Another study was a cohort study following a large sample size of older individuals who have a high risk of CV or a history of a prior major CV event over three years. Their findings showed that circulating levels of erythritol were associated with a higher risk of a major CV event within a 3-year period. However, this study comes with many limitations. First, they only measured erythritol levels once at the beginning of the study and never again. We don’t know if the individuals continued to consume erythritol on a daily basis or even how much was consumed. Also, we don’t have information on their diet, lifestyle, or medications, which can have a profound effect on CV health and can cause similarly increased risks of major CV events.”

—  Dr. Annie Lampella, PharmD, Keto Focus
an extreme closeup of blood
Photo credit: Depositphotos.

Erythritol is Everywhere

A popular additive to many products, even those labeled natural, food manufacturers have added erythritol to diabetic-friendly products, sugar-free products like specialty chocolate, and other processed foods for years. It is found in other sweeteners, too, like stevia and monk fruit products, so reading the label is always a good idea.

Erythritol’s Cooling Effect

Why does erythritol have a cooling effect? If you’ve ever tasted erythritol, you might notice that it has a cooling, almost minty sensation. This is because it absorbs energy from your mouth as it dissolves. Manufacturers blend it with stevia, monk fruit, and even xylitol and inulin to combat this cooling sensation.

Caution or Panic?

More studies need to be done, and people shouldn’t panic over the results of this one limited study. People more prone to heart attack, blood clotting, or stroke should be wary, however, because their risk increases substantially, especially when consuming processed foods or larger amounts of erythritol.

People with existing conditions like diabetes or heart disease should also be careful and limit or eliminate their consumption of this sugar alcohol, at least until more studies can be done.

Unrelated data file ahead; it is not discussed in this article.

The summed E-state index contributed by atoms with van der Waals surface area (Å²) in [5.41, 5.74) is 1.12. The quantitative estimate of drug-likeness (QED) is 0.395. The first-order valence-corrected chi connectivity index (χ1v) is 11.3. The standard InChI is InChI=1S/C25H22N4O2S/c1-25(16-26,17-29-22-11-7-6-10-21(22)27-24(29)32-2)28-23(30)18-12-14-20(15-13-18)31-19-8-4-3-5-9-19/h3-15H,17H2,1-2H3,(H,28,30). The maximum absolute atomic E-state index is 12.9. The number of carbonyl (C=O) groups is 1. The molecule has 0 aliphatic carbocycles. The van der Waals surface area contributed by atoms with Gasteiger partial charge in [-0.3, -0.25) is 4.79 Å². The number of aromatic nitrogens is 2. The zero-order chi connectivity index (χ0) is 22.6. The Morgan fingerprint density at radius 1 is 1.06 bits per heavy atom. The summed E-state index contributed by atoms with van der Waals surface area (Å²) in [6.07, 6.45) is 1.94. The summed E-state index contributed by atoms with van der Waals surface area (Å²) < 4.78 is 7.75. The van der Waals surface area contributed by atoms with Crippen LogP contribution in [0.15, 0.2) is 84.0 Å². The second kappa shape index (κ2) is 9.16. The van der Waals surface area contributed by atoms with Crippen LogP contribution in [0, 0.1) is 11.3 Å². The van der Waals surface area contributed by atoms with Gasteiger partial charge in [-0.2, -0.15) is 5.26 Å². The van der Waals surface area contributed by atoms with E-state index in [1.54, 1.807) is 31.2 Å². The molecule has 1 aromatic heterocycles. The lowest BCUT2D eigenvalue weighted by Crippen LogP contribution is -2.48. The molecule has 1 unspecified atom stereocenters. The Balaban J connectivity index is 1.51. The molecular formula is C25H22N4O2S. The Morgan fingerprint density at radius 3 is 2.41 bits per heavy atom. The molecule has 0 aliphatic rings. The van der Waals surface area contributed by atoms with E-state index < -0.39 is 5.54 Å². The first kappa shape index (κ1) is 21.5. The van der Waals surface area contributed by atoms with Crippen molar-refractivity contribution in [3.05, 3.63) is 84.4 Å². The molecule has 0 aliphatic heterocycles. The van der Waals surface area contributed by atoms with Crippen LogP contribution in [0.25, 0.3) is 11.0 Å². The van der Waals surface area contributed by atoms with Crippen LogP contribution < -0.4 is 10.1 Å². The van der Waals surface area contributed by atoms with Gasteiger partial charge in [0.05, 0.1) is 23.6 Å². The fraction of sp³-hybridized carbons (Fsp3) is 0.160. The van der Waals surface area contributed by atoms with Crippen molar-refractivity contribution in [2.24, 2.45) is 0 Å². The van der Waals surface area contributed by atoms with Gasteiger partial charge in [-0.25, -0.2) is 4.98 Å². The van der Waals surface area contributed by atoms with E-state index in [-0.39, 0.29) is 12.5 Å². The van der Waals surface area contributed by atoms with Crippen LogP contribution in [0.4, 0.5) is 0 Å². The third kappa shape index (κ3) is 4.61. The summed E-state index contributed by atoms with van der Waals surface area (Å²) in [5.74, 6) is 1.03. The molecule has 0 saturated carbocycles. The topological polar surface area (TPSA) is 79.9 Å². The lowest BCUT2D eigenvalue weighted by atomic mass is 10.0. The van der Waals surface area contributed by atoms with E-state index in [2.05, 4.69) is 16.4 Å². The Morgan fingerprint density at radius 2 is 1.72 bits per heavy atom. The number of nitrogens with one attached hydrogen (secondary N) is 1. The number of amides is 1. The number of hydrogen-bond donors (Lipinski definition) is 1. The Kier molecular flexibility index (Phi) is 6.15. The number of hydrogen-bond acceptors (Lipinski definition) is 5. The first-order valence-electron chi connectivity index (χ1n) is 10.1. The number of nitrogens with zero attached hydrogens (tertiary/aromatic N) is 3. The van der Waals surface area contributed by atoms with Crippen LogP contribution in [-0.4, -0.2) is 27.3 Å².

Dr. Lampella goes on to say, “Based on this article, we can’t fully conclude that consuming erythritol will cause a cardiovascular event or that there is even an increased risk. All we know is that there is a possible association, but more research needs to be done with better-controlled studies.” 

Safe Sweeteners

The next time you’re looking for a sugar-free sweetener, reach instead for allulose or BochaSweet, a natural sweetener made from kabocha extract. The less processed, the better, and if there’s any doubt, ask your family doctor.

If you’re cooking with a sugar substitute, many of them are interchangeable. Follow the recipe, swap in your favorite sweetener, or look for a blend containing allulose.

“It’s important to remember with any alternative sweeteners that there is not a large amount of research into its safety — and this includes sweeteners developed from naturally occurring compounds in fruits and vegetables (such as erythritol). Just because a compound is naturally occurring in plants, it doesn’t mean that it’s safe in very large doses.” — Sharon McCaskill, a Dietetic Intern pursuing RDN credentials and an MS in Nutrition and Dietetics, The Helpful GF

Photo credit: Depositphotos.

The Final Word

Studies like this always make headlines, and when products that have long been considered safe for consumption are suddenly called into question, many take notice. However, more studies need to be done before we can conclusively say that erythritol is, in fact, dangerous. That being said, if you’re already in the high-risk category because of diabetes or heart disease, you may want to set the erythritol aside, at least for now.

Jenn Allen is a retired chef turned cookbook author, blogger, and traveler. She lives at home with her family and the cats that rule them all. Sign up for all her best sugar-free recipes at Keto Cooking Wins.